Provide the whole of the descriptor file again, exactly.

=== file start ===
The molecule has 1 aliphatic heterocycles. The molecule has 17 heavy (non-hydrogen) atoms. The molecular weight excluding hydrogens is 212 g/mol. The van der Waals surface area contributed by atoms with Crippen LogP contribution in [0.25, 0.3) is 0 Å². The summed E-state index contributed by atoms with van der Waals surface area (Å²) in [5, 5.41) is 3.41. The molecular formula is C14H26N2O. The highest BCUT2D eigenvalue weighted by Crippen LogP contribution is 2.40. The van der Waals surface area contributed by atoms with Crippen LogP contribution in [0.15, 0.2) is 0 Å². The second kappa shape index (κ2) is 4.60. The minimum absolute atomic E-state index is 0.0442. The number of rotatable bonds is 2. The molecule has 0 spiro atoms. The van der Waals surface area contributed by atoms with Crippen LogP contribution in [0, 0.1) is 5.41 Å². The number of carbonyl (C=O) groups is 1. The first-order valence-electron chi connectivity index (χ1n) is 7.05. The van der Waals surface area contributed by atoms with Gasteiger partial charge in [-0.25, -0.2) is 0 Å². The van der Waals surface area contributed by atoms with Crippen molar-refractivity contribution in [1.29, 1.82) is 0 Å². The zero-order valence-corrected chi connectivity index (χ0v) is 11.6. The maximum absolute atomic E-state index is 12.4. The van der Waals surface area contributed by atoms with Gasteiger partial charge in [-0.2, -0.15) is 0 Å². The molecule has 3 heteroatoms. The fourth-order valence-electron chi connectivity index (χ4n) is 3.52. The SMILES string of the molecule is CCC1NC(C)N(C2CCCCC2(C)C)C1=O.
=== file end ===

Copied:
The molecule has 1 aliphatic heterocycles. The molecule has 17 heavy (non-hydrogen) atoms. The molecular weight excluding hydrogens is 212 g/mol. The van der Waals surface area contributed by atoms with Crippen LogP contribution in [0.25, 0.3) is 0 Å². The summed E-state index contributed by atoms with van der Waals surface area (Å²) in [5, 5.41) is 3.41. The molecular formula is C14H26N2O. The highest BCUT2D eigenvalue weighted by Crippen LogP contribution is 2.40. The van der Waals surface area contributed by atoms with Crippen LogP contribution in [0.15, 0.2) is 0 Å². The second kappa shape index (κ2) is 4.60. The minimum absolute atomic E-state index is 0.0442. The number of rotatable bonds is 2. The molecule has 0 spiro atoms. The van der Waals surface area contributed by atoms with Crippen LogP contribution in [0, 0.1) is 5.41 Å². The number of carbonyl (C=O) groups is 1. The first-order valence-electron chi connectivity index (χ1n) is 7.05. The van der Waals surface area contributed by atoms with Gasteiger partial charge in [-0.25, -0.2) is 0 Å². The van der Waals surface area contributed by atoms with Crippen molar-refractivity contribution in [1.29, 1.82) is 0 Å². The zero-order valence-corrected chi connectivity index (χ0v) is 11.6. The maximum absolute atomic E-state index is 12.4. The van der Waals surface area contributed by atoms with Gasteiger partial charge in [-0.2, -0.15) is 0 Å². The molecule has 3 heteroatoms. The fourth-order valence-electron chi connectivity index (χ4n) is 3.52. The SMILES string of the molecule is CCC1NC(C)N(C2CCCCC2(C)C)C1=O.